Wild coast, crays, a calcified forest and other King Island treats

Most of us know King Island for its delicious cheese and beef, but adventurer Andrew Bain explains to Citro why this rugged island nestled in the tempestuous embrace of Bass Strait offers so much more for travellers and might just be worth your time to visit.

By Andrew Bain

On King Island, it seems prophetically appropriate that the only town of any note – Currie – sounds like a restaurant dish. After all, what most people know about the island has usually been gleaned from supermarket shelves, where its premium cheeses and beef promise a land of plenty.

But Bass Strait’s second-largest island goes beyond the aisles, with its fertile farmlands rimmed by wild shores, shipwrecks, one of the world’s best surf breaks and two of Australia’s best golf courses.

Straddling the 40th parallel – the line of the notorious Roaring Forties – King Island is lashed by wind and fierce seas.

More than 100 ships have been wrecked around its rugged coast, including the Cataraqui on which 400 people died in 1845 in Australia’s worst peacetime maritime disaster, and the southern hemisphere’s tallest lighthouse stands sentinel near its northern tip at Cape Wickham.

That such gentle flavours can be coaxed from within this natural ferocity seems almost a miracle, even if legend does credit King Island’s gourmet ambitions to a shipwreck, with the lush grasses that carpet most of the island reputed to have sprouted from seeds washed up inside a sailor’s mattress.

Suitably, the 48-metre-high lighthouse at Cape Wickham rises above the graves of crew members from two wrecked ships, but it’s no longer lighthouses and lost lives that draw visitors to this northern tip of the island.

Also wrapped around the base of the lighthouse is Cape Wickham Golf Links, a fiercely beautiful coastal course that opened in 2016 and is quickly staking a claim as one of Australia’s best courses. In 2022, it was ranked the second-best course in the country by Golf Australia magazine. One of the few to come near it was Ocean Dunes, the partner King Island course little more than 30 kilometres to Cape Wickham’s south.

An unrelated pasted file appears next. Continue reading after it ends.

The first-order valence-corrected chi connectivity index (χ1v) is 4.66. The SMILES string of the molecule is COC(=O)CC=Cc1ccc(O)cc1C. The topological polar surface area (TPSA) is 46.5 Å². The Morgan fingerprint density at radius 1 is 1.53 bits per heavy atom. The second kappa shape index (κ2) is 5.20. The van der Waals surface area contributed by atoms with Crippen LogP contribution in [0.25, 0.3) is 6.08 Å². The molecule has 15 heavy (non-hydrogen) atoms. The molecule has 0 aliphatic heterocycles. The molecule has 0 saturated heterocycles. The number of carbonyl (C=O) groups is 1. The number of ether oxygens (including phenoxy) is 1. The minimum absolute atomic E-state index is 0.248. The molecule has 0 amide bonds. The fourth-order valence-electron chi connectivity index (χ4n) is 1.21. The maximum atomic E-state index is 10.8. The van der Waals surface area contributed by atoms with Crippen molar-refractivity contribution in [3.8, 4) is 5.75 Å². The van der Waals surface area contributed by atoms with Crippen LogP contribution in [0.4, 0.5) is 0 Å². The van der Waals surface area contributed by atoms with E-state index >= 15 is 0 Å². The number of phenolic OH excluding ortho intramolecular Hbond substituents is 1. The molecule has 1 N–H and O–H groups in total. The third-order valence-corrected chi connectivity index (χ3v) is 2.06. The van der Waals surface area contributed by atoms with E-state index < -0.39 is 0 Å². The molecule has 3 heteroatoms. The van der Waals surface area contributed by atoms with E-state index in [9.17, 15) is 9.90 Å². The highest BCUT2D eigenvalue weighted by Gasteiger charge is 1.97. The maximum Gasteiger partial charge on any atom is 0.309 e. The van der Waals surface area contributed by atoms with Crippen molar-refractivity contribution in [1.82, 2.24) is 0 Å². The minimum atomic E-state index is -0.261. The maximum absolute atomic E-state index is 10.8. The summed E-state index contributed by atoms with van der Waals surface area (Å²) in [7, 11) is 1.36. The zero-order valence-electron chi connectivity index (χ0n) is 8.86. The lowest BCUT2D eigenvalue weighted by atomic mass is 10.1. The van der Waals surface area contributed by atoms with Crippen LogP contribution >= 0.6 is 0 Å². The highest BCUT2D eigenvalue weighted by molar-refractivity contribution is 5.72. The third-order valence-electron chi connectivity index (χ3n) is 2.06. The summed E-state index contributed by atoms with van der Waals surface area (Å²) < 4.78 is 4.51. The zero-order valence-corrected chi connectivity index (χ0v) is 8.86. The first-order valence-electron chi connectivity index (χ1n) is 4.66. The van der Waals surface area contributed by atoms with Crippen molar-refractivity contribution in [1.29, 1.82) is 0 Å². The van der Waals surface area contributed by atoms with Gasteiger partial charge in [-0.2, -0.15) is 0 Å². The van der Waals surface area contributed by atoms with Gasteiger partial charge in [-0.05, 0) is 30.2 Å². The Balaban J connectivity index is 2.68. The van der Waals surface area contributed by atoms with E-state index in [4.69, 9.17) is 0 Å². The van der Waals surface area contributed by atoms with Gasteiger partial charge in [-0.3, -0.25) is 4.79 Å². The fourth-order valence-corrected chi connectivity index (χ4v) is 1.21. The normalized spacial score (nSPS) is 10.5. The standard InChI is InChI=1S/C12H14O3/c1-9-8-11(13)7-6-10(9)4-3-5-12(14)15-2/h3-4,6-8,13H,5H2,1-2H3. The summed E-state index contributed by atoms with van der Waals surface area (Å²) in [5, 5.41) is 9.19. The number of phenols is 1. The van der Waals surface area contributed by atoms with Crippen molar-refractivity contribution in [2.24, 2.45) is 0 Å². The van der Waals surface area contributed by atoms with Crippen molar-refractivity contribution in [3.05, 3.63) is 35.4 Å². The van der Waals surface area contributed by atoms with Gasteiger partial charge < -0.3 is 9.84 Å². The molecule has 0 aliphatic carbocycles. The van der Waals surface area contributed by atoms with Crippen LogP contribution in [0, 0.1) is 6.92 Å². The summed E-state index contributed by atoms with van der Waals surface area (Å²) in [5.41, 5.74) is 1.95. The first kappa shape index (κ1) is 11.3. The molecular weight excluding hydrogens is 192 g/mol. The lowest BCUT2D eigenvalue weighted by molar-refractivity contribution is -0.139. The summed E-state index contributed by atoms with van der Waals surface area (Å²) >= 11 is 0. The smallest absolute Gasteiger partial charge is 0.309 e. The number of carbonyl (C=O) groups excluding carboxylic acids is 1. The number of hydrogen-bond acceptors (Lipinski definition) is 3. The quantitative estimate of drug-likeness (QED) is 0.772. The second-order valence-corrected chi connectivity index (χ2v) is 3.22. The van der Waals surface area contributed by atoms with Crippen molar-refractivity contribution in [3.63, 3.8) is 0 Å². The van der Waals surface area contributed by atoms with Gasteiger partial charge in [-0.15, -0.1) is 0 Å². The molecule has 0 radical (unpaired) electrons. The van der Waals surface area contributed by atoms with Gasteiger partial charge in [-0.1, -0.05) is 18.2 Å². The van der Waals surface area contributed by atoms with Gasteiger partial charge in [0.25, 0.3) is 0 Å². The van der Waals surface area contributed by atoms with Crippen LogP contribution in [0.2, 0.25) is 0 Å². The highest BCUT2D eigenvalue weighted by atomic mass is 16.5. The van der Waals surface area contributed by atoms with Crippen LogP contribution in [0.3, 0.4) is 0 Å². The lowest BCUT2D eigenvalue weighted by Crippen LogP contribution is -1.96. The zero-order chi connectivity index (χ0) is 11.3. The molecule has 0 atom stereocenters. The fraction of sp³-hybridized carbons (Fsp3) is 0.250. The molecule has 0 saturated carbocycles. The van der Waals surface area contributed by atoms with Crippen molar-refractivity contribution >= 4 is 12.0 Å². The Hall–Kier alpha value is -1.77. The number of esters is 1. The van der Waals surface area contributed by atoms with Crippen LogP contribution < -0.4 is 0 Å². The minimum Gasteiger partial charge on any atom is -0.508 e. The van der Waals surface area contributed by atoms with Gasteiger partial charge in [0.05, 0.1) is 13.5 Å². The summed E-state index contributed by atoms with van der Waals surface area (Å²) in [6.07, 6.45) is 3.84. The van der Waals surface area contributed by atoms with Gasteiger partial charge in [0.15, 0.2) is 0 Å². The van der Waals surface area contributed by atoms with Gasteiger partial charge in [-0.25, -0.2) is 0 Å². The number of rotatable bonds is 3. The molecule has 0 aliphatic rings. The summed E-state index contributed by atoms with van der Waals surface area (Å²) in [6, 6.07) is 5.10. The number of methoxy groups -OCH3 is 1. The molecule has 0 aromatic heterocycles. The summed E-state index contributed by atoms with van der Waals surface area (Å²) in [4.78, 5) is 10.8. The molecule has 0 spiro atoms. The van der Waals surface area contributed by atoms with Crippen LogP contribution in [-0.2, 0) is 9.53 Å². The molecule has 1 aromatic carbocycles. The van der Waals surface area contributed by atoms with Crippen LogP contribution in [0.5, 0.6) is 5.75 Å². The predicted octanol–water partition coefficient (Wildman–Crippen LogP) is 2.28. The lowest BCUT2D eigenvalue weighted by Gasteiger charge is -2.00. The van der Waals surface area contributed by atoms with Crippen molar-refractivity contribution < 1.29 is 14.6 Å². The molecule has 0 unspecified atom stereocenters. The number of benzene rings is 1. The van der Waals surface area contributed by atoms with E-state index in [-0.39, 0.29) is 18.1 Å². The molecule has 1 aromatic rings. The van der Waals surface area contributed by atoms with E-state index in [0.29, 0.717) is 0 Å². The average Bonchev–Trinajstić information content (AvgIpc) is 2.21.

Drive five minutes from Ocean Dunes and King Island’s gourmet platter begins to lay itself out like a picnic spread. Here, tucked behind a beach with another name direct from a menu – Porky Beach – King Island Dairy has long been at the forefront of the island’s gastronomic reputation, with a tasting room serving up cheese alongside Tasmanian wines and beers from the island’s King Island Brewhouse.

Further afield, the Brewhouse has its own taproom, set among paddocks east of Currie, while the King Island Distillery is crafting gin, whisky, vodka and limoncello. The island’s famed beef is likely on the menu at quality restaurants such as Wild Harvest (in the town of Grassy) and Oleada (in Currie).

While farmland dominates the island landscape, it’s the coastline that draws most visitor attention.

In the far north, behind Tasmania’s longest parallel sand dune system, is the one thing that rivals food as King Island’s headline act: the surf at Lavinia Beach.

The break at this beach was once ranked among the world’s 10 best waves by Surfing Life magazine. It’s drawn world champions such as Kelly Slater, Tom Carroll and Sunny Garcia to the island, but it never draws a crowd – the unwritten rule on this island of just 1700 people is that if somebody else is at a beach when you get there, you go to another.

King Island’s second and most scenic coastal star is at the opposite end of the island. Seal Rocks State Reserve protects the island’s highest cliffs, as well as the otherworldly limestone features of the Calcified Forest.

The 30-minute walk through these dunes and the boneyard-like ‘forest’ (which is calcium carbonate deposits and not a forest at all) is one of Tasmania’s 60 Great Short Walks.

It's the cliffs at nearby Seal Rocks, however, that are King Island’s most spectacular sight, rising 60 metres above a fury of white water. Come at sunset and they rise strong and bronzed from the sea, catching the last of the day’s light.

Stand here as the Southern Ocean slams ashore and it doesn’t seem odd that the world’s first tow-in surfing championship was held nearby in 2000.

It’s that kind of island: tough and tasty at once.

Citro travel tip:

The best way to get to King Island is to fly - some people charter a group flight but you can also get commercial flights from Burnie (Wynyard), Launceston, Hobart and Melbourne.

Use King Island Tourism's quick guide to find accommodation.

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Enjoy 15% cashback on your Citro Card when you purchase any Freely travel insurance policy. See terms and conditions. The offer is only available to those who pay through their Citro Card. Want your own card? Get the Citro App (it's iPhone only - Android is coming soon).

Andrew Bain is an award-winning travel writer specialising in outdoor adventure, who can usually be found cycling when he should be working. He has published several Australian adventure tourism books.
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